Last November, when I first wrote about the Canadian Real Estate Association (CREA)/Competition Bureau conflict (over who gets to post listings on Realtor.ca) a flurry of comments were left at the end of that blog post - some in favour of the move to open-access for all to list on Realtor.ca, and some strongly against the move.
In the latter camp, one Mike Wiseman left a telling comment. He wrote that “there is no rule that an individual must use a realtor to purchase property, and on top of this, anyone can access the listings posted on MLS.ca. [now Realtor.ca] So why, in theory, would a realtor be necessary?”
He continues: “The answer is that a realtor knows the market, which changes daily, and can help you as a purchaser make an educated decision regarding your purchase. Would an investor invest without proper guidance, or without doing their homework? I think not. Why? Because the potential loss that may result could be catastrophic. Yet people on a daily basis invest in real estate without being given the proper knowledge, advice and guidance necessary to make the appropriate decision.”
Mike’s example about people getting appropriate guidance to make their investments is a good point - one that is often overlooked, it seems, when it comes to the buying and selling of residential real estate. Owning a home is the largest investment many Canadians will ever make, and it is a complicated and potentially risky business.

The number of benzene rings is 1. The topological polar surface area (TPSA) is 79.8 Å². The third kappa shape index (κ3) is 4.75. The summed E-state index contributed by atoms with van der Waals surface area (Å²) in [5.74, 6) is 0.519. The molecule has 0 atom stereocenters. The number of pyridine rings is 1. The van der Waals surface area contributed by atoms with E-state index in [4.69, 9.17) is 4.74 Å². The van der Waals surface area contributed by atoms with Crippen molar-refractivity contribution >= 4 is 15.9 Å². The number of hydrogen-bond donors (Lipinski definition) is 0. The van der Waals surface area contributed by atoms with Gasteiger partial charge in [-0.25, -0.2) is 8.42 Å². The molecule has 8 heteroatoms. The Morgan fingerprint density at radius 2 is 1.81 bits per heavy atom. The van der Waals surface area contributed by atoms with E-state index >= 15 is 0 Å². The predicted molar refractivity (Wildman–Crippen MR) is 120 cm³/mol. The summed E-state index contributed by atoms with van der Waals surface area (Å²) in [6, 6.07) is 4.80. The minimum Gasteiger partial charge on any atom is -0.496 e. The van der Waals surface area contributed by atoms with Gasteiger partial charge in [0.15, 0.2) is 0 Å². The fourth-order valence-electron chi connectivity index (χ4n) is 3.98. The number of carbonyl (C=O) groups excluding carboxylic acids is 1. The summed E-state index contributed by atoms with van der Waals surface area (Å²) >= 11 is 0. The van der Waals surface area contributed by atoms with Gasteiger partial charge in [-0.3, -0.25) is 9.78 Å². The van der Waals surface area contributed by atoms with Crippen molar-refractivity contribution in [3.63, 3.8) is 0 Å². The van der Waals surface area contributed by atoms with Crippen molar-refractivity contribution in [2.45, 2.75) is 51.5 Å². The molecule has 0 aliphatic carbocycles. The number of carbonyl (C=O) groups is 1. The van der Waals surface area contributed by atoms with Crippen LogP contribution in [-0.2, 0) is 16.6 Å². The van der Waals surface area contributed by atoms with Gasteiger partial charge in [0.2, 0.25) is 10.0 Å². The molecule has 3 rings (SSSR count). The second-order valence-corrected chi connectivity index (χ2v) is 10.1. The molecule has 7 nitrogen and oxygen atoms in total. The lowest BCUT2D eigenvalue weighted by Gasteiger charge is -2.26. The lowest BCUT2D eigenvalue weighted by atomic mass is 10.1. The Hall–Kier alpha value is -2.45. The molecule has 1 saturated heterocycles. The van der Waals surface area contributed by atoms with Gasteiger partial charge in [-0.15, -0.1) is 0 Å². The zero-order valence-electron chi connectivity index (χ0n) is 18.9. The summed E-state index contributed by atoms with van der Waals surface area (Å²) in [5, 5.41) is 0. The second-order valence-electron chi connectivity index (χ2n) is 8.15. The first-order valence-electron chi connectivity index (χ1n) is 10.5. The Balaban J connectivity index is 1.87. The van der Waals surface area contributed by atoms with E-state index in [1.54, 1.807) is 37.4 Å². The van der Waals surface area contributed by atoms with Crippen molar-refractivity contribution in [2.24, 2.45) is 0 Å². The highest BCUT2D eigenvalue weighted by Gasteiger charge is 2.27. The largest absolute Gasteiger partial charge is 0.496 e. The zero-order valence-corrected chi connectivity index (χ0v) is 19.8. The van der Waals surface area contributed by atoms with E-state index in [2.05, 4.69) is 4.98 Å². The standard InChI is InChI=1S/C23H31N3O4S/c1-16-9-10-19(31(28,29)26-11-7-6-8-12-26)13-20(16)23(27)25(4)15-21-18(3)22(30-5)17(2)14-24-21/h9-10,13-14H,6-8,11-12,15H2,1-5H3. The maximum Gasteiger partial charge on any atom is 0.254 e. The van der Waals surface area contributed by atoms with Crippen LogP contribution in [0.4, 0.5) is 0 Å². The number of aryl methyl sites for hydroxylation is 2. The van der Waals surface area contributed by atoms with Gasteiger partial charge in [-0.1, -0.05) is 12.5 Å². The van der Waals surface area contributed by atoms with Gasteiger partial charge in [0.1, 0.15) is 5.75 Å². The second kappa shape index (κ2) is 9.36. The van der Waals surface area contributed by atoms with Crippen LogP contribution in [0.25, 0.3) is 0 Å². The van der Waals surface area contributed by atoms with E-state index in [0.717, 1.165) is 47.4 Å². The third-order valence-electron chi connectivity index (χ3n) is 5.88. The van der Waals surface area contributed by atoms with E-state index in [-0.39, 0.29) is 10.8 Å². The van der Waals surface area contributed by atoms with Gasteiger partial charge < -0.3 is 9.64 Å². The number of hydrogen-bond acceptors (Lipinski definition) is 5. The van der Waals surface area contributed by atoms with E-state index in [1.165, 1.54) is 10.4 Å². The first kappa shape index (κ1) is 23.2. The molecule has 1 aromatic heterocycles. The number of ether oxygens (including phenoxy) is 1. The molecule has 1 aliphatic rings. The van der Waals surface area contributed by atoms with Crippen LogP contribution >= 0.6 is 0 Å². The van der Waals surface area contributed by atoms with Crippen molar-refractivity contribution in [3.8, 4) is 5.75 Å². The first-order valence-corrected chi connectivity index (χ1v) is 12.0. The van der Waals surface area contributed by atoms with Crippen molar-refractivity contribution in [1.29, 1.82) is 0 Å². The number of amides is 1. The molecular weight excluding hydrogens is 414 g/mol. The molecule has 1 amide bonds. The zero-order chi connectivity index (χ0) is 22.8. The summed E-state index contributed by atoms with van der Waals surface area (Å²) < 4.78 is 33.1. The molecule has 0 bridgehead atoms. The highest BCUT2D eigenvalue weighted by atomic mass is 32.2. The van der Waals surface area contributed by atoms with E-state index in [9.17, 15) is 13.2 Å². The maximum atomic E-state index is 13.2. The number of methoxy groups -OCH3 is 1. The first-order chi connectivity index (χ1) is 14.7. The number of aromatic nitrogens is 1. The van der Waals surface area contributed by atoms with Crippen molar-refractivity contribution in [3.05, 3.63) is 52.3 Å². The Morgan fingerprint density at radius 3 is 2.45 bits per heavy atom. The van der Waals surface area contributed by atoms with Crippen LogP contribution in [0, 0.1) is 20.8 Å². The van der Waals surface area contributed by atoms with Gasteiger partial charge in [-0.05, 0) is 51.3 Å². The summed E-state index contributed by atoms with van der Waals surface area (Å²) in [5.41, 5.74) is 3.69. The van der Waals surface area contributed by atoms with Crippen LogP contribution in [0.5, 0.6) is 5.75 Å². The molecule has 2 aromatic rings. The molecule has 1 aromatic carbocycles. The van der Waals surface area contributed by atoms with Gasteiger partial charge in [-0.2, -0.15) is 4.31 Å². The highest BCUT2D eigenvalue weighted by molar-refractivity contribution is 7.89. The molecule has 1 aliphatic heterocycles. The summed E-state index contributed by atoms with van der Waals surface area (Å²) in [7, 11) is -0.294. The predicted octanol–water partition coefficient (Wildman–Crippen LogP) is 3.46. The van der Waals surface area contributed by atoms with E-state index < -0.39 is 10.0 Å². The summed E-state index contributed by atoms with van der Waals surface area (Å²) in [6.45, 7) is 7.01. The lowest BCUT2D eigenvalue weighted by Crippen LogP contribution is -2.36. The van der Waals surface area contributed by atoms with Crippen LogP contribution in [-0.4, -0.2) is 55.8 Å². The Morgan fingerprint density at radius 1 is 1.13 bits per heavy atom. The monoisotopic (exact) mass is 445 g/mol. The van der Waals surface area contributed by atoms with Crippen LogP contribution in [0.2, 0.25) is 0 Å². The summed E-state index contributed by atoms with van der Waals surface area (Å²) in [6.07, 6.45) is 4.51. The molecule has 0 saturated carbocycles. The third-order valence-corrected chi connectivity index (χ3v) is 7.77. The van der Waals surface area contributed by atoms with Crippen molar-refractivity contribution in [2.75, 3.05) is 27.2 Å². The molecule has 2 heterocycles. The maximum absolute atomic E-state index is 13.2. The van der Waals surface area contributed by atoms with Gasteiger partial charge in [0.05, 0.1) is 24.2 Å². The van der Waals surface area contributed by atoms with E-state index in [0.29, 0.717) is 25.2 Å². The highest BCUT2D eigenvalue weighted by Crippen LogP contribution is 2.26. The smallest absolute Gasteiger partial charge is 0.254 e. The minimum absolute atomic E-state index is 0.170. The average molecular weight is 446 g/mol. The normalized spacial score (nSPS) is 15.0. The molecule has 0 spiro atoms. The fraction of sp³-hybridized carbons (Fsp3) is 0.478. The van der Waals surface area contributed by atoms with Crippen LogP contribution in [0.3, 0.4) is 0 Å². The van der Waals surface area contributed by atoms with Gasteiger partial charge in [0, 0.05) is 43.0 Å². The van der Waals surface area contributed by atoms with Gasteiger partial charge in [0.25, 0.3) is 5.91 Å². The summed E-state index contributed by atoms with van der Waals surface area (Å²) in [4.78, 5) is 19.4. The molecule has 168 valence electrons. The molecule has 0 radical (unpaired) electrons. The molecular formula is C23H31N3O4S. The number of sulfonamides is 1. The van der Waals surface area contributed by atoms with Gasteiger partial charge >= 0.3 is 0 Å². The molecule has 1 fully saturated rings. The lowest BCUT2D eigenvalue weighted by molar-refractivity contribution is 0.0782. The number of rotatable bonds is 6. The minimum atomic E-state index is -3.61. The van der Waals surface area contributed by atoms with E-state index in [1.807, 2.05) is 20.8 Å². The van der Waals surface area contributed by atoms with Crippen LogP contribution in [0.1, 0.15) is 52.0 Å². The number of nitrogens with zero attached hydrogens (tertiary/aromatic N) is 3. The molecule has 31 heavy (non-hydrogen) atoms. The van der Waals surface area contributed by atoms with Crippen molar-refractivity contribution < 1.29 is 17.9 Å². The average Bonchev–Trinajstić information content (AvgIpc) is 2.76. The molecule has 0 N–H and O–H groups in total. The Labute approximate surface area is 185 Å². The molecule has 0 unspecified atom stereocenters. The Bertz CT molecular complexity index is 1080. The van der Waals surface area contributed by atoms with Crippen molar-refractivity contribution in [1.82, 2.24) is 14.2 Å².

What if there are health-related hazards regarding the construction/materials of the home or office? What about outstanding liens? Making sense of the legalese put forth by real estate lawyers for the purchase agreement? Which comparable homes are selling the fastest and for what prices in your neighbourhood? And many, many other examples of knowledge required to avoid costly pitfalls. None of that assistance will come with piecemeal list-only services.
Now that CREA and the Competition Bureau have agreed in principle (CREA members still have to ratify the decision) to let Canadians hire a realtor solely to list their home for sale on Realtor.ca, what does that really do for the betterment of Canadians making the biggest investment of their lives?
My colleague, Phil Soper, President & CEO of Royal LePage, has been quoted as saying, “ "There will always be people who would like to sell their own real estate, just as there are people who like to represent themselves in court. But that won't be the majority."
It will be interesting to see what happens with the new direction real estate is heading in this country. I wouldn’t be surprised if many consumers decide, after trying the alternative, that using the full range of services provided by an accredited REALTOR is a better investment choice.